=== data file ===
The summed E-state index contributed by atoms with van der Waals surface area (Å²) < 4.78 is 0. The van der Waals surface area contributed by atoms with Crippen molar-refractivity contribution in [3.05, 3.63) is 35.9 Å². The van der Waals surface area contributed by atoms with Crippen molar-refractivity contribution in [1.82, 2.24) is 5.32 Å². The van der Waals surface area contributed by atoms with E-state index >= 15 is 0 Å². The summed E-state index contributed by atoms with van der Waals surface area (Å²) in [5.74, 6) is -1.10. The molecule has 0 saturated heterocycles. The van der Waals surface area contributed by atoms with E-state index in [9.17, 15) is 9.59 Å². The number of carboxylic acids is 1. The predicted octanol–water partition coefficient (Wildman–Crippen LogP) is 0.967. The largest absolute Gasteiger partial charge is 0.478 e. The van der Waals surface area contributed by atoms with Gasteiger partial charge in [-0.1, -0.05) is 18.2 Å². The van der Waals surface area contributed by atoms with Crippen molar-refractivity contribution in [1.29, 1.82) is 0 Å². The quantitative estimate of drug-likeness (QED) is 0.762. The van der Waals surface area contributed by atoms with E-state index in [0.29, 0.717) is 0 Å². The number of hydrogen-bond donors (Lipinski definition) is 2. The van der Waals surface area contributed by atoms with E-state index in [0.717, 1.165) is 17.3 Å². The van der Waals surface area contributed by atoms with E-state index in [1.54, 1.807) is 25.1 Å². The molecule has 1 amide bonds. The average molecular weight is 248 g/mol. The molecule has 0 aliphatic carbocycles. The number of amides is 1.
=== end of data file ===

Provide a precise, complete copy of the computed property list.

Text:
The summed E-state index contributed by atoms with van der Waals surface area (Å²) < 4.78 is 0. The van der Waals surface area contributed by atoms with Crippen molar-refractivity contribution in [3.05, 3.63) is 35.9 Å². The van der Waals surface area contributed by atoms with Crippen molar-refractivity contribution in [1.82, 2.24) is 5.32 Å². The van der Waals surface area contributed by atoms with E-state index >= 15 is 0 Å². The summed E-state index contributed by atoms with van der Waals surface area (Å²) in [5.74, 6) is -1.10. The molecule has 0 saturated heterocycles. The van der Waals surface area contributed by atoms with E-state index in [9.17, 15) is 9.59 Å². The number of carboxylic acids is 1. The predicted octanol–water partition coefficient (Wildman–Crippen LogP) is 0.967. The largest absolute Gasteiger partial charge is 0.478 e. The van der Waals surface area contributed by atoms with Gasteiger partial charge in [-0.1, -0.05) is 18.2 Å². The van der Waals surface area contributed by atoms with Crippen molar-refractivity contribution in [1.29, 1.82) is 0 Å². The quantitative estimate of drug-likeness (QED) is 0.762. The van der Waals surface area contributed by atoms with E-state index in [0.29, 0.717) is 0 Å². The number of hydrogen-bond donors (Lipinski definition) is 2. The van der Waals surface area contributed by atoms with E-state index in [0.717, 1.165) is 17.3 Å². The van der Waals surface area contributed by atoms with E-state index in [1.54, 1.807) is 25.1 Å². The molecule has 1 amide bonds. The average molecular weight is 248 g/mol. The molecule has 0 aliphatic carbocycles. The number of amides is 1.